Three: Cheap fresh food. When we got back from working in Britain in 1976, I was so thrilled to be able to buy such good food for so little every week. Over the last thirty years the enormous increase in the real price of fresh food in New Zealand has been phenomenal. We're one of the few countries that imposes GST on it all. When I have overseas visitors, they're shocked by how much fresh food costs here - especially considering how much of it we produce. And if you buy something which is supposed to be fresh but very quickly goes off, it's a total loss. So you'll stick to heavily processed but utterly reliable food instead. Junk food is so much cheaper - if I were chronically poor, I'd be buying it too.
Four: Experience and education. As I explained in The Colour of Food, when I married at the age of 19 and promptly had a baby, I could barely cook at all. Now, I know a hundred ways to make a cheap, filling, reasonably healthy meal, but back then I didn't have a clue. Luckily I'd grown up with a mother who was a good cook, and so was my mother-in-law. And new recipes for exotic but cheap one-dish creations like spaghetti bolognese were just starting to appear in magazines I could afford to buy, so I could learn quickly. This is so far from the case for many parents nowadays.
Five: Food access. For me, shops selling a good range of food have always been within fairly easy reach, even when we didn’t have a car. That's just not the case for hundreds of people now. You try providing bargain-price healthy meals week after week when it takes a huge effort just to get to the nearest supermarket. Easy to reach food shops in poorer and rural areas charge more and may not stock much in the way of decent food.
Six: A good store of extras. What makes cheap, basic healthy food tasty is being able to add all the little extras - spices, lemon juice, vinegar, stock. I have all these in abundance, all the time. If you're on a tight food budget, you can't afford them.
Seven: A buffer fund. If something essential breaks down - the fridge, the stove, the car - I can afford to put it right without having to go begging to Work and Income or an invisible landlord. If I see good specials - often multibuys - I can afford to stock up, and I've got the room to store them safely and securely. When you're juggling your money so precariously that any extra spending one week will mean there's nothing left the week after, this is impossible.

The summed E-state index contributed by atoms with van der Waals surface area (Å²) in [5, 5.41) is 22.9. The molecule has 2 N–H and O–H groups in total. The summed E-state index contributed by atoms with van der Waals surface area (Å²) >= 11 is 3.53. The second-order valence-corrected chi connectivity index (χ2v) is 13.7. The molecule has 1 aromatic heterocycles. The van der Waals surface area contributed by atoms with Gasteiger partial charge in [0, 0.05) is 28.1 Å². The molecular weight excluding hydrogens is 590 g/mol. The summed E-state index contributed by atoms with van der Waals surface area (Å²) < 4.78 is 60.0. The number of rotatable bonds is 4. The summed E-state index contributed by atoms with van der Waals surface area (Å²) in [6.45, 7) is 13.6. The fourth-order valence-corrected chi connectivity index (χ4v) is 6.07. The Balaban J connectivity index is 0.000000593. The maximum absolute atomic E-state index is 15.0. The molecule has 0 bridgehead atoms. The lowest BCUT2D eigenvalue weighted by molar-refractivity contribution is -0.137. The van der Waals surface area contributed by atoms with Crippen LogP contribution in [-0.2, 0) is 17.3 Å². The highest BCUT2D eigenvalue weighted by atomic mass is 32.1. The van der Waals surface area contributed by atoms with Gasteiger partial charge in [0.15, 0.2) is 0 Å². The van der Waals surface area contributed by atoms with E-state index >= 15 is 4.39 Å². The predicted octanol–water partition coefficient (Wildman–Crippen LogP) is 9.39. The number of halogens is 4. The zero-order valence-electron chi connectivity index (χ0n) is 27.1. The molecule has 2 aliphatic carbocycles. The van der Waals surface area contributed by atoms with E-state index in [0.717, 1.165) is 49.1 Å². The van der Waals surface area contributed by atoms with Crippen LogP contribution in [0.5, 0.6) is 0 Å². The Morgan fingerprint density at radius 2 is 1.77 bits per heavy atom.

I don't think there can be anything much more soul-destroying than being responsible for providing your family with food every day, in circumstances that make doing that a constant struggle. So next time you read yet another shocking story in the media about families going without decent healthy food, please pause and have a good think about their reality, which may be very different from yours. Then find out how you can support moves to change it for good.

Saturday, June 10, 2017

Pretty fast pumpkin soup

I do have a good excuse, sort of, for not posting here as often as I intend to. My son is back at university and spends a great deal of time meticulously crafting his essays on this computer. Both of us find the big desktop much more comfortable to write on than a dinky laptop, let alone an iPad.
       Anyway, today he's out, so I decided it was high time to pass on my new idea for winter. Well, fairly new. I did think it up myself, but somewhere someone else (👧) has undoubtedly thought of it first. It's very simple, warming, delicious, and the most gorgeous colour. It's also really cheap to make - my little grey pumpkin was $1 at the Victoria St market. You'll find two earlier pumpkin soup posts here and here.
        For the spicy curry flavour, I used my last tablespoon of red curry paste and about half a cup of some leftover butter chicken sauce. Totally inauthentic, I know, but tidy, thrifty, and it worked perfectly. If you want to concoct your own spice mixture, go right ahead, but make sure it has a red-ish colour.

Pretty fast pumpkin soup  
(This serves four - increase quantities to get a bigger pot of soup)

1 small pumpkin, or a cut piece to give roughly the same amount of flesh
1 large or two smaller carrots
2 Tbs red curry paste (or something similar - how much you use depends on how spicy you like it)
knob of butter for frying
juice of one medium lemon or lime
half a medium tin of coconut milk
enough extra coconut milk, or milk or cream, to dilute at the end as required (you can also put a blob of plain yoghurt in each bowl after serving)
something green and finely chopped to serve on top - coriander is good, or chives, spring onion, parsley
naan bread/poppadum/lightly toasted tortillas/any other kind of bread you fancy

Using a large knife, cut the pumpkin into pieces roughly the size of your two cupped hands.
Arrange pieces in a large shallow glass or ceramic dish that will fit in your microwave.
Add half a cup of water to dish, cover, and microwave until pumpkin is semi-soft.
Let pieces cool enough to handle. Leaving the water in the dish, remove each piece, peel it and remove seeds and fibrous centre flesh. Cut any very large pieces in half.
Peel and trim the carrot(s) and cut them lengthwise, then cut into small short sticks.
Melt the butter gently in a large suacepan and gently fry whatever spices or spice paste you are using for a couple of minutes. (If it's something prepared (like my leftover butter chicken sauce) just melt the butter.)
Add the pumpkin, carrot and the water from the pumpkin dish. Add enough extra water to almost cover the vegetables.